1. The reports are that it will only place limits on immigrant visas (definitely affecting consular processing and, maybe affecting the adjustment of status in the US as well).  It is reported that it will not affect non-immigrant visa issuance.
  2. The reports are that the immigration halt will be in place for 60 days and then will be re-evaluated.
  3. There have been reports that it will only apply to employment-based cases and will not affect family-based cases.
  4. There have been reports that there will be other exceptions as well for essential employees, which could include health care workers, researchers, farmworkers, and, perhaps, others.

So far, the above is all we know, and even that is not certain because there is no actual draft of the order as of yet.  We will update you once the order is finalized and we have more facts.

Please remember, as always, this blog does not offer legal advice. If you need legal advice, consult with a lawyer instead of a blog. Thank you.

Update on USCIS, DOS, SEVP and Covid-19

This is just an update on what is and is not happening with USCIS, DOS and SEVP during the Covid-19 pandemic. First, it is important to remember that things are changing so current USCIS policy may change very soon. To keep updated with current policies, you can go to the USCIS homepage at http://www.uscis.gov.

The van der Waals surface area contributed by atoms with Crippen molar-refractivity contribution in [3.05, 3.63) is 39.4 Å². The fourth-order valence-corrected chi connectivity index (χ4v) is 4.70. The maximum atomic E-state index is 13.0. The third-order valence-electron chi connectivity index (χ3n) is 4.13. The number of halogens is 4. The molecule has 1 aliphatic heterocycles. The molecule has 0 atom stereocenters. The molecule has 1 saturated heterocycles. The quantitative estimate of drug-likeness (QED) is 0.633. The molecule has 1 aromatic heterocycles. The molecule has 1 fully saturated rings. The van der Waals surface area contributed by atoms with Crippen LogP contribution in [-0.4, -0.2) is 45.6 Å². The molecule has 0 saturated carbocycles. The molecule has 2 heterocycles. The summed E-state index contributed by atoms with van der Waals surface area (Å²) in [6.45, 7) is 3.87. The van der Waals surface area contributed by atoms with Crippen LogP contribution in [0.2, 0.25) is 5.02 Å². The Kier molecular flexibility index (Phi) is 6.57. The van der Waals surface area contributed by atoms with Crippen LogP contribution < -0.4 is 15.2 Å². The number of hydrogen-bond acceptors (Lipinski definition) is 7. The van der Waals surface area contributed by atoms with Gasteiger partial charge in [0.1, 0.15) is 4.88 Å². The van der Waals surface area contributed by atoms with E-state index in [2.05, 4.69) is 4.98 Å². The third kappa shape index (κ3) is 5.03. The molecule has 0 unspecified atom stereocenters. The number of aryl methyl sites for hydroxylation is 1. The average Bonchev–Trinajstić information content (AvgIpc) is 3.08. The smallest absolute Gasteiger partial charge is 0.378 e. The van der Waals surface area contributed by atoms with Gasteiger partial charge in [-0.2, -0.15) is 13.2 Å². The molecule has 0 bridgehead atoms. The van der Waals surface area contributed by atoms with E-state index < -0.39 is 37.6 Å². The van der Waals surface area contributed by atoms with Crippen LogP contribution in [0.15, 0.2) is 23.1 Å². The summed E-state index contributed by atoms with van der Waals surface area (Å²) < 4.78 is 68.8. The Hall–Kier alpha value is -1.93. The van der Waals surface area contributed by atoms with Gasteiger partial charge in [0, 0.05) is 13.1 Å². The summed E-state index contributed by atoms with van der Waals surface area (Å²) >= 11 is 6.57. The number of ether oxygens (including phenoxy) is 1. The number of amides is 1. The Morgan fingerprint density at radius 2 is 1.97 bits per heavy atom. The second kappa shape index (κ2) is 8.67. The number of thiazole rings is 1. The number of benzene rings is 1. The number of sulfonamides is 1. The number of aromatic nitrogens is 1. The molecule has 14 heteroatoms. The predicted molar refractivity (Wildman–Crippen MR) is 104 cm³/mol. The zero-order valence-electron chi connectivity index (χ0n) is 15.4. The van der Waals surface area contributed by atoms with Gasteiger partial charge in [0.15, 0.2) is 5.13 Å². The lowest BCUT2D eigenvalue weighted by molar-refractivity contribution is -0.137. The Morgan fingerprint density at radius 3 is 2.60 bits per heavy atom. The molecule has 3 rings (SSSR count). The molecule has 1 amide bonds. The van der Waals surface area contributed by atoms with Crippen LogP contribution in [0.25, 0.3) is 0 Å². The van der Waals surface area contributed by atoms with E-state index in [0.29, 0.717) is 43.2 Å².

USCIS

Field Offices:

All USCIS field offices are closed to the public. This means that no biometrics appointments or interviews are being made at this time. This is in force through at least May 3, 2020 (we do not yet know if USCIS will extend this or not).

However, USCIS has made two important concessions during this period. First, they are allowing offices to reuse old biometrics for those who have applied to renew their EAD and AP status (Employment Authorization Documents and Advanced Parole). Second, USCIS has extended the time allowed to respond to Requests for Evidence (RFEs), Notices of Intent to Deny, Notices of Intent to Revoke, as well as the time to appeal decisions (this applies to all such notices with an issuance date listed on the request, notice or decision is between March 1, 2020 and May 1, 2020, inclusive.). USCIS policy now states:

Any response to an RFE, NOID, NOIR, or NOIT received within 60 calendar days after the response due date set in the request or notice will be considered by USCIS before any action is taken. Any Form I-290B received up to 60 calendar days from the date of the decision will be considered by USCIS before it takes any action.

Service Centers:

USCIS service centers are open and adjudicating cases. Currently all service centers are open. However, it should be noted that some centers have closed temporarily in the past when a suspected case of Covid-19 has appeared in one of the employees. However, they have reopened the service centers within days.